New Maine Times Book Review: Hull Creek
By Jim Nichols.
Down East Books, 2011.
242 pages, $24.95.
Reviewed by William D. Bushnell
When Troy Hull dropped out of college ten years ago to come home and be a lobsterman, the fishing was good, there was plenty of money, and a fisherman's life in the coastal town of Pequot, Maine was pretty nice. Ten years later things have changed, and now for Troy life isn't so good after all.
HULL CREEK is author Jim Nichols's debut novel, a gritty, tightly-wrapped story about the changing Maine coast, where fishing villages are rapidly disappearing, replaced by expensive waterfront estates, where fishermen are displaced by retirees and wealthy outsiders, and where such drastic change results in conflict and tension.
Nichols lives in Warren, Maine, and is an award-winning author of short stories, including a collection titled "Slow Monkeys." This may be Nichols's first novel, but he writes like a veteran. The transition from short story writing to full length novels may seem easy, but it is not. The novel must sustain the plot, mood, and interest, allowing for greater depth that must also be convincing. Not an easy task for a writer. Nichols, however, has made the transition beautifully, clearly understanding what is needed and then delivering an entertaining and suspenseful story.
Troy Hull is a third generation lobsterman, one of just two fishermen remaining in Pequot (near Rockland and Owl's Head). His family has owned waterfront property in Pequot for decades, prime land known as Hull Creek. Pequot has become gentrified over the years, with outsiders buying up the waterfront for big vacation homes and cute boutiques, pricing fishermen off their land and out of the water. And some local folks don't like that at all.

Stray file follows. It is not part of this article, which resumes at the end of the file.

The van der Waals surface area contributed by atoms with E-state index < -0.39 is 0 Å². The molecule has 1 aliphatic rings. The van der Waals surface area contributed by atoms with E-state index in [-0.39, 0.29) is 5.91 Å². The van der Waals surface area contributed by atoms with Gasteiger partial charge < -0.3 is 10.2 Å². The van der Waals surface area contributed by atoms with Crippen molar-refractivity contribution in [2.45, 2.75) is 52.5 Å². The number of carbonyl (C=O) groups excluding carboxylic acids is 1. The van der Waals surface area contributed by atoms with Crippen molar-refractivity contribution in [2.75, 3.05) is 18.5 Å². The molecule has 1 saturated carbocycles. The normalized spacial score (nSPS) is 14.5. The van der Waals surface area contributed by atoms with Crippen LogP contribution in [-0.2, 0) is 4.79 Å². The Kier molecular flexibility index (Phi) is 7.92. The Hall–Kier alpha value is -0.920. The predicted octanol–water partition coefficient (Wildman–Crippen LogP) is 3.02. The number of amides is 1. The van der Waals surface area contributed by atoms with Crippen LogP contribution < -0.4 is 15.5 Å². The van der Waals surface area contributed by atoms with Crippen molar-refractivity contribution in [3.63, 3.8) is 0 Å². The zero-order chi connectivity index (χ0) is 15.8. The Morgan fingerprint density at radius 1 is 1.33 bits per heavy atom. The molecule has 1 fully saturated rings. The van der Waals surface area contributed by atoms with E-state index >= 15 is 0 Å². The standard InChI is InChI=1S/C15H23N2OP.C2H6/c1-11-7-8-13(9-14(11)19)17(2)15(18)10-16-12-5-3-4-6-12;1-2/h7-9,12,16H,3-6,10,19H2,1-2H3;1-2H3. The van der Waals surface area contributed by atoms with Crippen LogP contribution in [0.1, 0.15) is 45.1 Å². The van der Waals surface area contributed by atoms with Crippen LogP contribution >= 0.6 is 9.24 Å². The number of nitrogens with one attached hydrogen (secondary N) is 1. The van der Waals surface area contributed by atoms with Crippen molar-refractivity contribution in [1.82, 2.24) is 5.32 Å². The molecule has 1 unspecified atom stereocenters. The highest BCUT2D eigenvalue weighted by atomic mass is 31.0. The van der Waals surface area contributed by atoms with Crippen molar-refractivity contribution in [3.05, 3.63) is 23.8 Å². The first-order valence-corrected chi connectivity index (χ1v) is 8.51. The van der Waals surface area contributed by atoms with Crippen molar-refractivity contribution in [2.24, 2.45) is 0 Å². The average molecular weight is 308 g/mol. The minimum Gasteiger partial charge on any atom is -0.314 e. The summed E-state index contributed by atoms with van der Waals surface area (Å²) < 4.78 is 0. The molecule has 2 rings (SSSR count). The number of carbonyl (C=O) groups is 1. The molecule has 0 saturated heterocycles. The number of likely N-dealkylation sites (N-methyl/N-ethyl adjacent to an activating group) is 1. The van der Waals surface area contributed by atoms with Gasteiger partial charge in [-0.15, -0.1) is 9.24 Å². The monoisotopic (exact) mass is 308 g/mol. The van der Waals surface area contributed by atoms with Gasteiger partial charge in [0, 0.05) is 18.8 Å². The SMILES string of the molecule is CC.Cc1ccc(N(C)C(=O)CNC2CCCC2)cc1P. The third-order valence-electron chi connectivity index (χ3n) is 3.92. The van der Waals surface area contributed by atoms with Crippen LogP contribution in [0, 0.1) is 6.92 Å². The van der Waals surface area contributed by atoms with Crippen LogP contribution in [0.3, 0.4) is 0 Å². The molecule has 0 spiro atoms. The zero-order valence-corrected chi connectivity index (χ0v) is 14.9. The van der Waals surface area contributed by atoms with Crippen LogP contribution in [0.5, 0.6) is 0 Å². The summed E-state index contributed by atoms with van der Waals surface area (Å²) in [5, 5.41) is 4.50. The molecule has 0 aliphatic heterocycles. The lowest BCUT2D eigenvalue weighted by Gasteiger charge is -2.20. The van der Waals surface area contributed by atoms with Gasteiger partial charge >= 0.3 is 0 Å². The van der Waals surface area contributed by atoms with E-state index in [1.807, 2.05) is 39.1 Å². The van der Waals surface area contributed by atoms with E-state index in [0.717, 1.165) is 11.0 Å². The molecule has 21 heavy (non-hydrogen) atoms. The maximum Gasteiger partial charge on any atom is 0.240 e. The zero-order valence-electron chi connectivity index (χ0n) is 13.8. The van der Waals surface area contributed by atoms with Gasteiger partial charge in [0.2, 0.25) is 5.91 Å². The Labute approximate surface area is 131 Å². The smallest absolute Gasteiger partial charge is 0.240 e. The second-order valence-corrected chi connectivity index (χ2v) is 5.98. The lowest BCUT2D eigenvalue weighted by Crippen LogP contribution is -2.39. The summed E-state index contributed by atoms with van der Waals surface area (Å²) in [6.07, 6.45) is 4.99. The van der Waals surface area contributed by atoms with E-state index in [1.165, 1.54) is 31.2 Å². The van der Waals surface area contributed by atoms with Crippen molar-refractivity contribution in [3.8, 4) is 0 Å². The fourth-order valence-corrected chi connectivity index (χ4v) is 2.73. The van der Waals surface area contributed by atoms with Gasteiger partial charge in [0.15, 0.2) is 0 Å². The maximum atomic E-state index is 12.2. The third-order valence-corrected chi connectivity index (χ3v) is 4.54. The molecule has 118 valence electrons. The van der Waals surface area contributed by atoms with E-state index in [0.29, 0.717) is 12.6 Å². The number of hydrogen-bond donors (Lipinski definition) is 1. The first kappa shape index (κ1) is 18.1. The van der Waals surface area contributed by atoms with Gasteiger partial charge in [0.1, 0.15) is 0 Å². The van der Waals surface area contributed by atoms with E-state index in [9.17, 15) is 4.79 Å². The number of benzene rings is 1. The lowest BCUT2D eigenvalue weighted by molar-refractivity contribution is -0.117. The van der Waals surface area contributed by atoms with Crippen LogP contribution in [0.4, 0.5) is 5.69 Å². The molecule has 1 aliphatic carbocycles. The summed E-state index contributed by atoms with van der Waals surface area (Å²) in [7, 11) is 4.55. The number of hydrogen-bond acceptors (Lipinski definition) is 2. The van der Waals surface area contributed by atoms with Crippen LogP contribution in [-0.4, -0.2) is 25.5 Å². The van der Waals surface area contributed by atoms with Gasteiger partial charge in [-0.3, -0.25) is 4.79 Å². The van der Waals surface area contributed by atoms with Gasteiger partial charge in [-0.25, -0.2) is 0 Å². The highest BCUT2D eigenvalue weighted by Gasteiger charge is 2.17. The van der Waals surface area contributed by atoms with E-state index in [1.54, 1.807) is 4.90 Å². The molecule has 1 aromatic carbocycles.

Troy has always worked hard, but now he is in big financial trouble. "I thought it was pretty amazing how close to the edge you could be without knowing it. A couple of years ago I'd had a new boat, a happy wife, money in my pocket." Now Troy has an old boat, no wife, no money, and a mortgage he can't pay.
The rich fat cats at the bank want Troy's land for development and they are determined to get it. Before he knows it Troy is being set up for a default and foreclosure, forcing him to take some desperate and illegal risks to save the family property and his way of life. And he knows this will probably end up badly for him. But what else can he do?
Troy and his childhood pal, Bill Polky, do a little small-time smuggling on Troy's boat, but when the stakes go up, so do the risks, and suddenly Troy and Polky are in way over their heads. And they wonder how the Marine Patrol always seems to know where they are and what they're doing. Is somebody tipping off the cops every time they go out to sea? Why would somebody do that?
People Troy thought were his friends turn out to be something quite different, so he plans a few schemes himself to sort out the good guys from the bad, and he is quite surprised at the results.
This is a visceral and gripping tale of suspense and retribution, coarse and profane, wildly funny in parts and grimly sobering in others. Nichols is a superb storyteller, vividly revealing the social and economic divisions between locals and outsiders (colorfully referred to as "suits" and "swanks"), and the good and bad decisions they both make, with sharply defined characters, snappy dialogue, and an exciting, satisfying conclusion that really isn't a happy ending at all.
For other outstanding fiction about fishermen and coastal Maine, see THE GHOST TRAP by K. Stephens (2009) and THE WOODEN NICKEL by William Carpenter (2003).